Top 10 Mobile Applications to Help Your Driving

Top 10 Mobile Applications to Help with Driving

There are over 700 applications added each day.

Mobile applications. Ohhh, how wonderful they can be…if you’re able find the right ones, that is. With an overwhelming amount of applications claiming to perform a limitless amount of tasks, from ordering pizza to solving the most complex business operations (perhaps finding the perfect pizza joint?), it’s easy to get lost in the mix. Numbers for total number of apps worldwide are hard to come by, but the Apple App Store (for apps that work on Apple devices) and Google Play (for apps that work on Android devices), are believed to be the two largest stores with over 800,000 apps apiece, according to Canalys. What’s more, there’s a continuous influx a new applications every day.

That’s why we thought we’d put together a list of the top 10 most useful mobile applications that make driving a lot easier and perhaps even a bit more fun. So, without further ado (and in no particular order), here they are:

GasBuddy mobile app

1) GasBuddy - GasBuddy gives you the most comprehensive real time gas prices and help you find the cheapest prices in your area. This application report gas prices and get a chance to win free gas.

 

 

 

 

 

RepairPal mobile app

2) RepairPal - Whether it’s an auto emergency, a roadside breakdown, or just a small problem, RepairPal can help. The award winning RepairPal app tells you the right price to pay for your repair, finds you a great mechanic in the area, tracks all your repairs, and gives you one-touch access to roadside assistance.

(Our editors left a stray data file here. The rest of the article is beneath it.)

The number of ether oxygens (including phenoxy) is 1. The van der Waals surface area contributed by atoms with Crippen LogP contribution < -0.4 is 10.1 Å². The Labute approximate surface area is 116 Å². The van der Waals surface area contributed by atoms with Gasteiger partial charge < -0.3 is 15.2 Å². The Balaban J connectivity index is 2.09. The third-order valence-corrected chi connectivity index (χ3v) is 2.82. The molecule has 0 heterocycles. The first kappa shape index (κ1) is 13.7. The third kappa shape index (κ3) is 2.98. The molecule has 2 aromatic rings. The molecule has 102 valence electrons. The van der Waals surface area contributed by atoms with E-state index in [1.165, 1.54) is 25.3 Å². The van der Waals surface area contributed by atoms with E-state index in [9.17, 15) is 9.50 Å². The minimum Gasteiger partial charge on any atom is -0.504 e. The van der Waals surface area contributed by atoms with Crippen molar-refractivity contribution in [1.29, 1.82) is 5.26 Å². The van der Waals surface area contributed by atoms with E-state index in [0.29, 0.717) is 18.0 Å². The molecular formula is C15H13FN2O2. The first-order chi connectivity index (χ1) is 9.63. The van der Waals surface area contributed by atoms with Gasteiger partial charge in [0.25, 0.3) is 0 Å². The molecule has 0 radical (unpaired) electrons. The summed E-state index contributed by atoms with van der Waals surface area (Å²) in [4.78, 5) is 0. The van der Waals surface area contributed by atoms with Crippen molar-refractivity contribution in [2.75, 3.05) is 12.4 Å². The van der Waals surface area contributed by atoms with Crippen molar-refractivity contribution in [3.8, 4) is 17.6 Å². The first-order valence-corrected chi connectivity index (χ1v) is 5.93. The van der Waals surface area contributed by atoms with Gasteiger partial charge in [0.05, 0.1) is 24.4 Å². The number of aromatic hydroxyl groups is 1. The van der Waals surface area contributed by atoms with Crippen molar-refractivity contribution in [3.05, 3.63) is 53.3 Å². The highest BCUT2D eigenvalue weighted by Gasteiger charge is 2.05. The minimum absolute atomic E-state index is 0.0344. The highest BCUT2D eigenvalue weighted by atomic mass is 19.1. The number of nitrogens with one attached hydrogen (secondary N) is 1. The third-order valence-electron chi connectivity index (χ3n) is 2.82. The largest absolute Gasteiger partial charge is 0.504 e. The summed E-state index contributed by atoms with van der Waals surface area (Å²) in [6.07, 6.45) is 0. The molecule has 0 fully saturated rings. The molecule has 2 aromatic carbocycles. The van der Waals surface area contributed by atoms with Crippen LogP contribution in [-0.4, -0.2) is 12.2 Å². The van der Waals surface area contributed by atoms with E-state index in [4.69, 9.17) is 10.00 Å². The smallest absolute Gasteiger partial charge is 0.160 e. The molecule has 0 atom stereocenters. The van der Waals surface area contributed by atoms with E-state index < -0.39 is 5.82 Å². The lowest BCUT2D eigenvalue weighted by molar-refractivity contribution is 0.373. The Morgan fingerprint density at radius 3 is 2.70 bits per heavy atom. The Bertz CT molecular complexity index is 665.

Dynolicious mobile app

3) Dynolicious – For the gearhead. Using  the built-in capabilities of your iPhone, this app can measure stats such as acceleration (1/4 mile elapsed time, 1/4 trap speed), lateral g’s (current and peak), braking G’s (current and peak), horsepower (wheel and/or estimated crank), and friction circle (max g’s in 16 directions). Go to town.

 

 

 

 

Waze mobile app

4) Waze – This application is changing how we approach navigation. It’s the world’s largest community-based traffic and navigation app. Here you can join other drivers on the road in your area, working together towards a common goal: to outsmart traffic and get everyone the best route to work and back, every day. commute.

 

 

 

 

Waze mobile app5) HonkWhere’d I park? How much time do I have on the meter? How do I get back to that space? What’s around the area? This app answers all these questions.

 

 

 

 

 

Crafstman garage door mobile app

6) Crafstman Garage DoorCan’t remember if you closed your garage door? Need to open it to safely store a delivery? You can now use the Craftsman Garage Door iPhone app from anywhere to open and close your garage door. Catch: You need to invest in Crafstman’s $200 garage-door opening system. Measure the value.

 

 

 

 

Parkopedia mobile app